Most alcoholics and addicts in recovery likely understand what I mean.
The distraction of knowing each day you would have to seek out and satisfy your level of addiction.
For me, it became, by the second decade, never less than 6 scotch on the rocks. And then, anywhere from 3 to 6 more drinks later, my blackouts would take over until my money ran out or my body gave out.
Beyond that, "the punishment for addiction is time served," means more. Curiously illustrated, as I was recently reminded, by what happened when I stopped smoking.
"The autumn leaves turn over themselves on the sidewalk before me. And then I hear something. Far away I hear a literal bird singing. And then it hits me. This is what turning over my fears and my addictions has finally given me. My hearing. My unfocused hearing. After three years sober I turned over another addiction, my addiction to cigarettes, and here's what I noticed: not that I would live longer, but that I could live more fully in the present.... And in that state of merely being, I could hear then what I could not hear before..."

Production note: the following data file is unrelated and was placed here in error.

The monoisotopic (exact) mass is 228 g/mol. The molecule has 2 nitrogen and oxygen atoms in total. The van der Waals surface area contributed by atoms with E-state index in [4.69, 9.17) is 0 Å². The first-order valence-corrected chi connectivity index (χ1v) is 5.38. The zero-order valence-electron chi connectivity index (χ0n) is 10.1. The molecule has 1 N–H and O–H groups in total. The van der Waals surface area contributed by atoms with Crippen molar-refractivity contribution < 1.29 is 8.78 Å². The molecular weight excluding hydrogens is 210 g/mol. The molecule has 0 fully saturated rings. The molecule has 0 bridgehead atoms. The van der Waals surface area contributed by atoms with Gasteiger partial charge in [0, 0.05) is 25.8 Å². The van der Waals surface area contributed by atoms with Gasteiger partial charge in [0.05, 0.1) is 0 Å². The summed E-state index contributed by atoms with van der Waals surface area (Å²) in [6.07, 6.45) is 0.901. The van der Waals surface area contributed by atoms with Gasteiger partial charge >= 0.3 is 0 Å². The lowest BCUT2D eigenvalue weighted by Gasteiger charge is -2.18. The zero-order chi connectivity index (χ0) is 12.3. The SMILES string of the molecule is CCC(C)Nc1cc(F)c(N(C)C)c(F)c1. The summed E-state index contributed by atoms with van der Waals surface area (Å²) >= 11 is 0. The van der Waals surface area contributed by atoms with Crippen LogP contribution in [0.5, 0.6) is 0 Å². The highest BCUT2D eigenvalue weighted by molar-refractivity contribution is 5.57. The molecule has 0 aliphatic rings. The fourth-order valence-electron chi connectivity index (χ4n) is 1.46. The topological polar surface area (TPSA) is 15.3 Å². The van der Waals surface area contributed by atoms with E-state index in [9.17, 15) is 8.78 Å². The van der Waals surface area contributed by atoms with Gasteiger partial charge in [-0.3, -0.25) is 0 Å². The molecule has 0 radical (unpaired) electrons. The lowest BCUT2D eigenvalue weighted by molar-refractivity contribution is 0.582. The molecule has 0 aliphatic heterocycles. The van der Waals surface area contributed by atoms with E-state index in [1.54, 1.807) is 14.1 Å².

"The punishment for addiction is time served," then, implies, too, now sober, that I am free of the obsession to drink, free to be fully present. To live in real time. Oh, how sweet the sounds in recovery are, without the bar, without that punishment that addiction is, without the punishment of time lost.
:-) :-) :-) :-) :-)
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